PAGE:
11. If you died or left the agency, what would happen to our agreement?
  12. If we should dissolve our agreement, what is your policy for any unsold subsidiary rights to my work that you have represented? What is the procedure for terminating the agreement? (If the agency had a written agreement, ask to see a copy of the agreement before you agree to go with the agent. )
  13. Have you ever fired a client? Can you give me examples of why you might do this?
  14. Do you offer editorial input?
  15. If I don’t agree with your input, will you submit my work anyway?
  16. Do you offer career planning? As questions to ask a literary agent go, this one may not be as important to you as others. You may just want a literary agent to sell the books you send to her, but if you think you want career advice as well, it is a question worth asking.
  17. What provisions do you put into the publishing contract? May I see a copy of this? (When an agent negotiates a deal, a section is added to the publishing contract acknowledging that they will be paid their percentage. This section may, however, contain wording you don’t like…such as giving the agent a percentage “in perpetuity”. You want to see this section before you are negotiating the contract with a publisher.” )
  18. Do you have “boilerplate” contracts with the major publishing houses? (Boilerplates are contracts where the agency has pre-negotiated terms for all of their clients that vary from the publishing house’s standard contract. This should mean the agent/author doesn’t have to start at ground zero when negotiating a new contract.)
  19. What kind of things do you watch for in contracts? (Publishing contracts are legally binding documents. You need an agent who won’t get you into the soup. Make sure they know their stuff.)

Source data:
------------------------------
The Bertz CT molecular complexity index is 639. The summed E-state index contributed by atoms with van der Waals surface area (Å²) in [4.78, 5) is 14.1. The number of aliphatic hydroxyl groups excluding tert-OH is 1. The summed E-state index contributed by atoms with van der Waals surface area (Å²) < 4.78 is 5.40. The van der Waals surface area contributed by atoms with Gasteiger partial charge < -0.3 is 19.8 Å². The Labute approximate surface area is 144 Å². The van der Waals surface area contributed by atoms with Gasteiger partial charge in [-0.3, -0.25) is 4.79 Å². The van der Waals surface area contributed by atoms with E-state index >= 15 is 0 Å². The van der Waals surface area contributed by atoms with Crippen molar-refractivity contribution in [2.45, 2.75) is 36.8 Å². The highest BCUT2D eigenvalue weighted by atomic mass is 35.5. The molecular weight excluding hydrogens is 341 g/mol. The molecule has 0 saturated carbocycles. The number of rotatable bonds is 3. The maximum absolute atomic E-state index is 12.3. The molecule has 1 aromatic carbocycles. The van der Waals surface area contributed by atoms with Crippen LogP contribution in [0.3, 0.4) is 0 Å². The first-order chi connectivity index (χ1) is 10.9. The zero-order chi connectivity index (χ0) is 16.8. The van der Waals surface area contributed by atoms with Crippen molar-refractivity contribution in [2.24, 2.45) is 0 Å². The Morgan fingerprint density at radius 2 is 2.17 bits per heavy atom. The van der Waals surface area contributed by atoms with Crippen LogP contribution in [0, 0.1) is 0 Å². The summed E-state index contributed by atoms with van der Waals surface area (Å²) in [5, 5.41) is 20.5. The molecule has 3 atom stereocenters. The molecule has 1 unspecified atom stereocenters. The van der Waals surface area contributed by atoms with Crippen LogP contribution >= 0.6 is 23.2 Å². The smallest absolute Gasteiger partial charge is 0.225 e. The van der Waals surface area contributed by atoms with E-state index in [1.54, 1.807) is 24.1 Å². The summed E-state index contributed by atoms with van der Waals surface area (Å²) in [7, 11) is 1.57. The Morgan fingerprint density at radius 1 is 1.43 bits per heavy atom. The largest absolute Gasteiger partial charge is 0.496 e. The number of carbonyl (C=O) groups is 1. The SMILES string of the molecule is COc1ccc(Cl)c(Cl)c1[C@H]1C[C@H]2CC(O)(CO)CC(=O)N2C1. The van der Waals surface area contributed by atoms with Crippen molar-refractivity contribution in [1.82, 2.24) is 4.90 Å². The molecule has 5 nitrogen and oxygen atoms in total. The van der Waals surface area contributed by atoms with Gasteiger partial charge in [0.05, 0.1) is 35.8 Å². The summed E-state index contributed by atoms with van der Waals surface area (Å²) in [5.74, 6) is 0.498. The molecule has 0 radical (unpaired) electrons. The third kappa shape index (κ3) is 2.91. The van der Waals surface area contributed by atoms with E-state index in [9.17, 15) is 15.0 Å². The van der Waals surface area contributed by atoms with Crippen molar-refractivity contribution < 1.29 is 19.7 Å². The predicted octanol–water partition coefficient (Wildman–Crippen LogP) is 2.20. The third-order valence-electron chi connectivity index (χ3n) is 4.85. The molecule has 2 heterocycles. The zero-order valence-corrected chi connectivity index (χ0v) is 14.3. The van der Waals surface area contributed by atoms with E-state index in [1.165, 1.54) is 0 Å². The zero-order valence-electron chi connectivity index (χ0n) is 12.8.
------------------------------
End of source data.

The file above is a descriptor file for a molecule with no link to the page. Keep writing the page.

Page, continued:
20. How many clients do you have? Are you actively looking for more? (This isn’t a right or wrong answer kind of question, but it may give you a feel for how much personal attention you will receive.)
  21. How do you prefer to communicate? (If you like to talk on the phone and this agent only uses email, this may be an issue.)
  22. What do you like about my work? What specifically makes you want me as a client? (This question is especially important if you come to the agent with a deal in hand. You want to know this agent is interested in working with you for the long haul, that they “get” you.)
  23. If I chose to write in another genre, would you be willing to submit that work? If I wrote something in a genre you weren’t comfortable submitting, would you be adverse to me approaching a second agent for just that genre? (Many agents specialize in a few categories, which in many ways is a great thing. However, if you want to write in a number of genres, this may be an issue for you.)